NASHVILLE, Tenn. (WATE) — Gov. Bill Lee has issued a new executive order requiring that Tennesseans stay home unless they are carrying out essential activities as data shows citizens are not staying at home.
“Over the last few weeks, we have seen decreases in movement around the state as Tennesseans socially distance and stay at home,” Lee says. “However, in recent days we have seen data indicating that movement may be increasing and we must get these numbers trending back down. I have updated my previous executive order to clearly require that Tennesseans stay at home unless they are carrying out essential activities.”
Executive Order 23 will remain in effect until 11:59 p.m. April 14, 2020.
Data from the Tennessee Department of Transportation analyzed traffic patterns for March 2020. While safer at home measures and further restrictions on businesses showed a steep drop-off in vehicle movement from March 13-29, data beginning on March 30 indicates travel is trending upwards, again.
The Lee administration also analyzed data from Unacast to understand cell phone mobility and determine movement trends among people. Unacast indicates the movement of Tennesseans is trending toward pre-COVID-19 levels.
“The month of April stands to be an extremely tough time for our state as we face the potential for a surge in COVID-19 cases,” Lee said. “Every Tennessean must take this seriously, remain at home and ensure we save lives.”
Previously, Lee had only “strongly urged” people to stay at home, saying he was stopping short of a statewide mandate because he wanted to “protect personal liberties.” Lee received thousands of pleas from doctors and other medical professionals that a stronger order would help curb the virus’ spread.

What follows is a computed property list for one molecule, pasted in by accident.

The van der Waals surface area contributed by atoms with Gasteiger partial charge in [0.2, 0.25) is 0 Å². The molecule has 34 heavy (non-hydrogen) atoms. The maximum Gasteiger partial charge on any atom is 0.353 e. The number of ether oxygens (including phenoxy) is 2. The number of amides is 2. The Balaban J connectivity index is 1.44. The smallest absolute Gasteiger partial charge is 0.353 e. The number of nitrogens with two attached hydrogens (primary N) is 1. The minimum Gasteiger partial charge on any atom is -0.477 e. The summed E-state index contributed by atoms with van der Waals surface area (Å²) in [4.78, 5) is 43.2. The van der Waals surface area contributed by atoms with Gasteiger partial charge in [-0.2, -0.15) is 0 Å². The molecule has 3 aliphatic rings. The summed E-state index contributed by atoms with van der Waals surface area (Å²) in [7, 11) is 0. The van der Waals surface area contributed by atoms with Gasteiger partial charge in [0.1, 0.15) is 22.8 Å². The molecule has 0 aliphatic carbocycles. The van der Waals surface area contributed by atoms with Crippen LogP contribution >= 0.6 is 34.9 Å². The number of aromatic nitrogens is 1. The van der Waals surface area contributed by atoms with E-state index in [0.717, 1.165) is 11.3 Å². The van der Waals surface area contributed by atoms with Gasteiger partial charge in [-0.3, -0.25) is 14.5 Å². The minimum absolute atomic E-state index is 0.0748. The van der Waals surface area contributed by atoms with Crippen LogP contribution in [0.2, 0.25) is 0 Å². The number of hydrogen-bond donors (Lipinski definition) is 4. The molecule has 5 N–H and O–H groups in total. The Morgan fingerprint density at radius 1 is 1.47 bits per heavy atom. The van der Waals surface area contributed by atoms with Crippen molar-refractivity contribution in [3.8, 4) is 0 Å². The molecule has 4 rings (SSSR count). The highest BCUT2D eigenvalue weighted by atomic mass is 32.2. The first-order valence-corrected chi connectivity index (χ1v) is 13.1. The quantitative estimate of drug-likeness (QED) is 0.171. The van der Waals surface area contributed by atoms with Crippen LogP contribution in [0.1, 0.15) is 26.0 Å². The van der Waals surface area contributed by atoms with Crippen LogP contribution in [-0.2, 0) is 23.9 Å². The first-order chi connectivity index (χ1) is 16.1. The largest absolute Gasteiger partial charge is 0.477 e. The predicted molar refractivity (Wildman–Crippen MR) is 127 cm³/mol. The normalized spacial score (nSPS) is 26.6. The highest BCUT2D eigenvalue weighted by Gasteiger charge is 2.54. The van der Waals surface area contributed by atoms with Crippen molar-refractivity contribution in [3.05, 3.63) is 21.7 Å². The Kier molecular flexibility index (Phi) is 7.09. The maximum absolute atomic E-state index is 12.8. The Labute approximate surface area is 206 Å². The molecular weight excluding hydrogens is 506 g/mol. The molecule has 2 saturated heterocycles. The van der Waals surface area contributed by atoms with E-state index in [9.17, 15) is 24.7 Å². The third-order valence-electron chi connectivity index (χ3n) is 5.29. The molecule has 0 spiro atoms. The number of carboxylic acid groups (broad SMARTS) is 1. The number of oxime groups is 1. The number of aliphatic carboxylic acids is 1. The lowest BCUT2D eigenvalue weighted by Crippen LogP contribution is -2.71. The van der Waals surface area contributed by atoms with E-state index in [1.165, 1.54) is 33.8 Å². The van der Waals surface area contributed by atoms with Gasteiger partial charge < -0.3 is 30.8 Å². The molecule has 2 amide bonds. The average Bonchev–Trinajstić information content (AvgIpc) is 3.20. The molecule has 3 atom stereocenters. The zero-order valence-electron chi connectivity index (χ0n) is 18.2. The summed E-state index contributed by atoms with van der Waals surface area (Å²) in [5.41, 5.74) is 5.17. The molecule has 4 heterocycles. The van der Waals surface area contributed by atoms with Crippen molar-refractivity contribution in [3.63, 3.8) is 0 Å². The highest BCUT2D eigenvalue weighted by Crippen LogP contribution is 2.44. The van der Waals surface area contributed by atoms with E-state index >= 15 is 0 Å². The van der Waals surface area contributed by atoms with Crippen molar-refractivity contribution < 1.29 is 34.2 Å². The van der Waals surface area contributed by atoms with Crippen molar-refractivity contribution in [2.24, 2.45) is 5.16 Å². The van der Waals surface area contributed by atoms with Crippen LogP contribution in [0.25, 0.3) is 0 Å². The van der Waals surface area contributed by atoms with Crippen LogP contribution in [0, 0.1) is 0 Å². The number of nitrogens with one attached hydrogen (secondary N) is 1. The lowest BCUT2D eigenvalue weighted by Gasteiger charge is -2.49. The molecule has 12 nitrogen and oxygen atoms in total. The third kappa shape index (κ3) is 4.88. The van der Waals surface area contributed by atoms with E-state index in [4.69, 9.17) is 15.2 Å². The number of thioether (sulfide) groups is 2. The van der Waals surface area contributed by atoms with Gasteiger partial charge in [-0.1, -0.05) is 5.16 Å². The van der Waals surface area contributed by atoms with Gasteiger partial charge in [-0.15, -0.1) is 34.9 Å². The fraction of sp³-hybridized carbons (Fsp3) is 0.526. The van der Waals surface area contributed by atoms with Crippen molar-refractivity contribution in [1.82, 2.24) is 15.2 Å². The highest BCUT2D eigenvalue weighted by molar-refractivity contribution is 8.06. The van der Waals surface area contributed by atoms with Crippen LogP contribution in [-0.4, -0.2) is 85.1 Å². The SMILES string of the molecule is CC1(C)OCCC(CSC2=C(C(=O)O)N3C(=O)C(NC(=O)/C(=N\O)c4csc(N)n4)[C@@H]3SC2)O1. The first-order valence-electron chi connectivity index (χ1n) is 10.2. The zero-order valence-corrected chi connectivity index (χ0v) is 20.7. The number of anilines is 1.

Tennessee hospitals are anticipating a patient surge and are seeking more supplies, including masks, ventilators and beds. Officials worry the need for key supplies and medical staff will exceed capacity.
“It’s very difficult to know exactly when that surge is going to happen,” Lee said. “It has a lot to with the effects of social distancing, we know it works and we know that the strengthening of this order may impact that surge. That’s the hope. If we can push that surge out even a few days, it allows us to have access to more equipment, to get more beds built out, to have find more personal protective equipment for our healthcare workers, it’s all in an effort to flatten that curve. We don’t know when that surge will be, but we think potentially in the third week of April.”
Tennessee announced FEMA approved the state’s COVID-19 major disaster declaration. The action accelerates efforts to work with the Army Corps of Engineers to expand statewide capacity by an additional 7,000 beds, the state said.
Through Tennessee’s partnership with the Corps of Engineers, the state is assessing sites across Tennessee to build capacity and create Alternate Healthcare Facilities, according to a news release.
The Music City Center in downtown Nashville will be transformed into a COVID Positive Non-Acute Alternate Healthcare Facility, the state said. It will serve COVID patients who need hospital care but do not require critical care. The current plan for the Music City Center is to provide more than 1,600 Patient Care Spaces.
In Memphis, the Corps will construct a COVID positive Non-Acute Alternate Healthcare facility at Gateway Shopping Center. Additional sites in Memphis are being assessed.
The Chattanooga Convention Center and the Knoxville Expo Center will also serve as a COVID positive Non-Acute Alternate Healthcare facilities.
Medical staffing is also an essential need. The state is uring displaced or furloughed health care personnel to register on the Tennessee Department of Health website.
“While facilities are a key part of planning for a surge in COVID-19 patients, we need staff available to treat these patients,” Lee said Thursday. “We’re calling on all displaced of furloughed healthcare personnel in our state and beyond to register on the Tennessee Department of Health website to work together with us to address the challenges that we have ahead.”
(Information from the Associated Press contributed to this report.)
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